So that’s real love! And all that kind of love comes from God. That’s what we mean when we say that God is love. Have you heard people say that? God is love? The woman who draws the Sunday Papers is named Gretchen. And the way she draws God – it’s hard to draw God, nobody knows what God looks like! – so the way Gretchen draws God is as a heart with hands. Love that reaches out to us and touches the world, and our lives.

What do you think about that idea? That the love in your family, the love of your pet, the love you share with your closest friends, the love you feel for a special place like a lake or woods, the love you feel for doing something you’re really good at, all of that real, good love is holy? Comes from God? That it’s one of the ways God is in our lives, every day?

I’m going to give you all some hearts. I want to notice love in your life today, okay?Notice where there is love in your life. Put a heart on it if it’s a thing, or if it’s a person you could give them a heart. And say in your heart, Thank you, God! Thank for all the love in my life!

Announcements, August 27

SUNDAY…

Last Sunday Worship & Blessing of Backpacks, 10am: Our last Sunday worship is intended especially to help kids (and grownups who are new to our pattern of worship) to engage and participate fully. This Sunday we’ll explore a word that is both big and small: Love. Bring your backpack (or, for older students, your briefcase or laptop or …) and we will bless them as we begin a new academic year. Note: Our 8am service always follows our regular order of worship.

Coffee Hour hosts needed for the weeks ahead!  Please consider being a coffee host. Sign-up sheets for upcoming months can be found in the Gathering Area. Thanks for lending a hand!

We are mapping our congregation! Knowing who else from the St. Dunstan’s community lives or works nearby might make it easier to: 1) provide care when someone’s going through a hard time, 2) meet up for fellowship or study, 3) engage together with issues in our neighborhoods. We hope everyone will participate, even if you’re new or don’t attend regularly. “And the Word of God became flesh and moved into the neighborhood.” John 1:14

THE WEEKS AHEAD…

Lammastide Festival of Bread, Sunday, September 6: Lammastide is an ancient harvest festival that became a church festival in our mother church, the Church of England. It’s an opportunity to offer the fruits of the growing season thankfully to God. The word means “loaf mass”; it was originally held at the time of year when the first grain ripened enough to be made into fresh loaves of bread. We will celebrate the end of summer together with a Lammastide procession; themes of bread, food, welcome, and justice in our music, Scriptures, and sermon; and a festive bread-themed Coffee Hour. If you are a baker, you are invited to bring a loaf of bread – any kind! If you are a gardener or a farmer’s market shopper, you are invited to bring something beautiful from God’s Creation to contribute to our decorations – a handsome squash, an ear of decorative corn, flowers, colorful chard. You are welcome to reclaim your produce after worship.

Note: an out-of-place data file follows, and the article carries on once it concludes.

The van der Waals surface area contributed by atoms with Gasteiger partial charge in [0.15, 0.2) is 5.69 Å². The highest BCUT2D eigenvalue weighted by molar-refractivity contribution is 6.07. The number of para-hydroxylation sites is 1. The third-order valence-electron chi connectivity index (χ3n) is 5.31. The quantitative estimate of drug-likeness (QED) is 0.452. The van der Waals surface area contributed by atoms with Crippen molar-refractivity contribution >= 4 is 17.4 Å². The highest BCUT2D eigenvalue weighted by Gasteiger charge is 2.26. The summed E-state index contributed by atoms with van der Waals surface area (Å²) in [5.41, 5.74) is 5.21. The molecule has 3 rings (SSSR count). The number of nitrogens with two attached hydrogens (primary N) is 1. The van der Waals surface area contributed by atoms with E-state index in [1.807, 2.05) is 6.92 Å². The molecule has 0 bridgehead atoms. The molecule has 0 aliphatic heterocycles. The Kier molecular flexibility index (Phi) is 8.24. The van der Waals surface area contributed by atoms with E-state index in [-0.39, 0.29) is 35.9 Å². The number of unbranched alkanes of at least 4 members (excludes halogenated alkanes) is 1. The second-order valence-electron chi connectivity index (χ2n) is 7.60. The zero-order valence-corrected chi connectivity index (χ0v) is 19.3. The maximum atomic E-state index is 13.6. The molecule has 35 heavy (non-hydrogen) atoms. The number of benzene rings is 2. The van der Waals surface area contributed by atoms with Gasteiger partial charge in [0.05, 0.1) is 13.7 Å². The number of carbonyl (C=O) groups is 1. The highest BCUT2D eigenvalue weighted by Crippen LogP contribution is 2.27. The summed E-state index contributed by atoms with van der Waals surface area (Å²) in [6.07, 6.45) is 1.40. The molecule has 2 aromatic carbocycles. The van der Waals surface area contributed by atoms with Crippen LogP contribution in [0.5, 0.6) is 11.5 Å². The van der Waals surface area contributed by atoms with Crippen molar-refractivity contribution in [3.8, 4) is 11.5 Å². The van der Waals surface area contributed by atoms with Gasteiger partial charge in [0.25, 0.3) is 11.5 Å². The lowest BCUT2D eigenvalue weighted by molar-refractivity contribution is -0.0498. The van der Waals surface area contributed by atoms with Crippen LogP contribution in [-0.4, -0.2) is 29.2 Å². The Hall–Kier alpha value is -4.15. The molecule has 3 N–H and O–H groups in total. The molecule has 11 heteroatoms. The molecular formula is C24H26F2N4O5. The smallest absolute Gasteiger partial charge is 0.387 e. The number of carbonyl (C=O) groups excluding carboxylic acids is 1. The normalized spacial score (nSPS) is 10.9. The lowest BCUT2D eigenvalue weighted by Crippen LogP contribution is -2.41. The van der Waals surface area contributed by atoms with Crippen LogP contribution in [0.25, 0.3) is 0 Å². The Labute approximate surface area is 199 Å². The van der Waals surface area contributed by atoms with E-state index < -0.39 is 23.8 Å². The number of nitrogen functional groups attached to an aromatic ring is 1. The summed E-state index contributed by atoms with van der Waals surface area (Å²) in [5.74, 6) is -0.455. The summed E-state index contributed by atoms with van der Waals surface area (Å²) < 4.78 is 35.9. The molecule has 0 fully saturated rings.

Birthdays & Anniversaries will be honored next Sunday, September 6, as is our custom on the first Sunday of every month. Come forward after the Announcements to receive a blessing and the community’s prayers.

Healing Prayer, Sunday, September 6: Next Sunday, one of our ministers will offer healing prayers for those who wish to receive prayers for themselves or on behalf of others.

MOM Special Offering, Sunday, September 6: Next Sunday, half the cash in our offering plate and any designated checks will be given to Middleton Outreach Ministry’s food pantry. Groceries are welcome gifts too. Here are the current top ten items needed: sugar, cooking oil, fruit cocktail, canned peaches, canned turkey or chicken, cereal, jelly, diapers sizes 4, 5 and 6, laundry detergent, toothbrushes/toothpaste. They are always in need of quality bedding items such as comforters, sheets, blankets and towels, too. Thank you for your generosity.

Evening Eucharist, Sunday, September 6, 6pm: Join us for a simple service before the week begins.

 Madison-Area Julian Gathering, Wednesday, September 9, 7:15-9:00pm: Julian of Norwich: 14th Century feminist? 14th Century heretic? No, although a reader might at first think so. 14th Century psychologist? Sort of . . . she understood the human heart and, through her sixteen revelations of Jesus, she understood the heart of God. Thomas Merton called her “the greatest theologian for our time.” Come to one of our monthly meetings and find out why — and learn about contemplative prayer. We meet the second Wednesday of each month. We’d love to see you. 

Men’s Book Club, Saturday, September 12, 10am at St. Dunstan’s: This month the book is a mystery, The Bartender’s Tale by Ivan Doig. The action takes place in a bar called the Medicine Lodge in northern Montana, run by Tom Harry and his son, Rusty. Enter a woman from the past and her daughter and things begin to happen.

Education for Ministry Grads Invited Back!! The new EfM curriculum was put into use in 2013, and EfM participants are enthusiastic about the scholarship, relevance, and scope of the new program. We are offering a scholarship of $100 off the yearly regular price of $350 to EfM grads who would be interested in repeating any year with the new materials. There are two scholarships available at this time.